Machine in the Ghost uses computers to solve the mystery of artist statements

click to enlarge Machine in the Ghost uses computers to solve the mystery of artist statements - Selina Román
Selina Román
Machine in the Ghost uses computers to solve the mystery of artist statements

click to enlarge Machine in the Ghost uses computers to solve the mystery of artist statements - Selina Román
Selina Román
Machine in the Ghost uses computers to solve the mystery of artist statements
  • Selina Román

Artists statements usually give gallery attendees an idea of where an artist was coming from when he or she was creating the work displayed. They can be insightful, confusing, and even an interesting combination of both. A new exhibition in Seminole Heights aims to use technology and human creativity to turn the notion of artist statements — which can be overly cerebral and jargon-filled — upside down.

Machine in the Ghost — opening Oct. 3 at the non-profit Kirk Ke Wang Art Space at 5120 N. Florida Ave. in Tampa — used online software to create random artist statements and handed them to six Florida-based artists who created pieces interpreting the statements.

"I don't think most artists are hiding anything behind the typical convoluted artist statement.  Most likely most feel it's a necessary aspect of modern exhibiting," Danny Olda wrote in a message to CL. "I think it's really an expectation of the viewing public that's developed over the last several decades - people who would've been considered craftsmen in past centuries are now expected to be artist-philosophers."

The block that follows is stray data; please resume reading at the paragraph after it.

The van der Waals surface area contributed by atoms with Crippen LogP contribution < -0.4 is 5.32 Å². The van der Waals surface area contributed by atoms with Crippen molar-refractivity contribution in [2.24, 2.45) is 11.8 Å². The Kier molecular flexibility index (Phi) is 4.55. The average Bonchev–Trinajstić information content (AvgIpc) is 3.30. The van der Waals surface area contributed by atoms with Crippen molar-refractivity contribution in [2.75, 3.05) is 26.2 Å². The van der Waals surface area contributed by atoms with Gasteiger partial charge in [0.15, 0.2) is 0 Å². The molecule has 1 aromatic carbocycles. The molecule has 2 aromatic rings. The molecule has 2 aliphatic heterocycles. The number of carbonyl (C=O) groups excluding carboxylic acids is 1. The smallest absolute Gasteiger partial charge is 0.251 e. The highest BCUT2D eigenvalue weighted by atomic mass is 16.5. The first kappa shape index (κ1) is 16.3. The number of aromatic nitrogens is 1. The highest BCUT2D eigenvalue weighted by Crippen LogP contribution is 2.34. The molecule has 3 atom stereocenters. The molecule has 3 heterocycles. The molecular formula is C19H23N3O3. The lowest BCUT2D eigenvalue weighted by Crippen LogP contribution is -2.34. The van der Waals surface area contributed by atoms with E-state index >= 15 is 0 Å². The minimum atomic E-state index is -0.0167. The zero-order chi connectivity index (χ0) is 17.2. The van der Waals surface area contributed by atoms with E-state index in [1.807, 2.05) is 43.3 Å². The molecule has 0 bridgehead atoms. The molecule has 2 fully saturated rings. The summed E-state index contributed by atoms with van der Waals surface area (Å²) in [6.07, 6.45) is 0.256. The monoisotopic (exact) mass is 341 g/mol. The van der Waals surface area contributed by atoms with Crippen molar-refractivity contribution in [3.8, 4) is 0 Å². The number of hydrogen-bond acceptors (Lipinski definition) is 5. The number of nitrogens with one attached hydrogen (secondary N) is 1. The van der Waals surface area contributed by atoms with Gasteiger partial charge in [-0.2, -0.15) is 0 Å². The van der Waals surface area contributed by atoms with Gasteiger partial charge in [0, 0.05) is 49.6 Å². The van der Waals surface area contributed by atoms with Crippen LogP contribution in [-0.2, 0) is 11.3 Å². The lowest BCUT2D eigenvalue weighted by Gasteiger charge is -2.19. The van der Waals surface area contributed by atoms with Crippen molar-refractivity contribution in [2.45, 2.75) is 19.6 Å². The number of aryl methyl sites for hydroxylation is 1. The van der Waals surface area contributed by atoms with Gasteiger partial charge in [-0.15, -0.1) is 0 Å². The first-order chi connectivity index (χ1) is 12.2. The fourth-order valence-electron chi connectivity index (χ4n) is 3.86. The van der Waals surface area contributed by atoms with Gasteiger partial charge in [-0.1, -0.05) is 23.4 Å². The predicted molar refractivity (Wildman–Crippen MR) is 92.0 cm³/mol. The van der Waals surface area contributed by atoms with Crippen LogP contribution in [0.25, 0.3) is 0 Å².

Olda, 31, is editor of Pinellas-based blog Articulate and is curating the group exhibition. He hopes "Machine in the Ghost" will be more of a conversation about, and an experiment with, the relationship between art and the theory behind it.

The artists — Nathalie Chikhi, Michael Covello, Shawn Pettersen, Selina Román, Eileen Isagon Skyers, and Mikaela Raquel Williams — certainly had a tough task in front of them.

"I spent the first couple of weeks agonizing over  every word in the statement," Selina Roman told CL, "working backwards from a computer-generated artist statement has been difficult, wait, more like mind-numbing."

Selina's piece, "In Love and Papers," (pictured above) revolves around key words in her assigned statement ("relationships," "repetitive," "inaccuracies"). The 36-year-old once lived in Miami, and she used lingering images of immigration and visa interviews as inspiration.

"The idea that a couple must prove their relationship to a third party intrigued me. How do you prove love?," she wrote. "Through photographs that document a couple's relationship - trips, holidays, the wedding. Couples become curators, and the private becomes document."

The exhibit opens on Friday Oct. 3, with a reception from 6-10 p.m. They'll hold a panel discussion the next day at 7 p.m., and Kirk Ke Wang Art Space is located at 5120 N. Florida Ave. in Seminole Heights. More information is available here.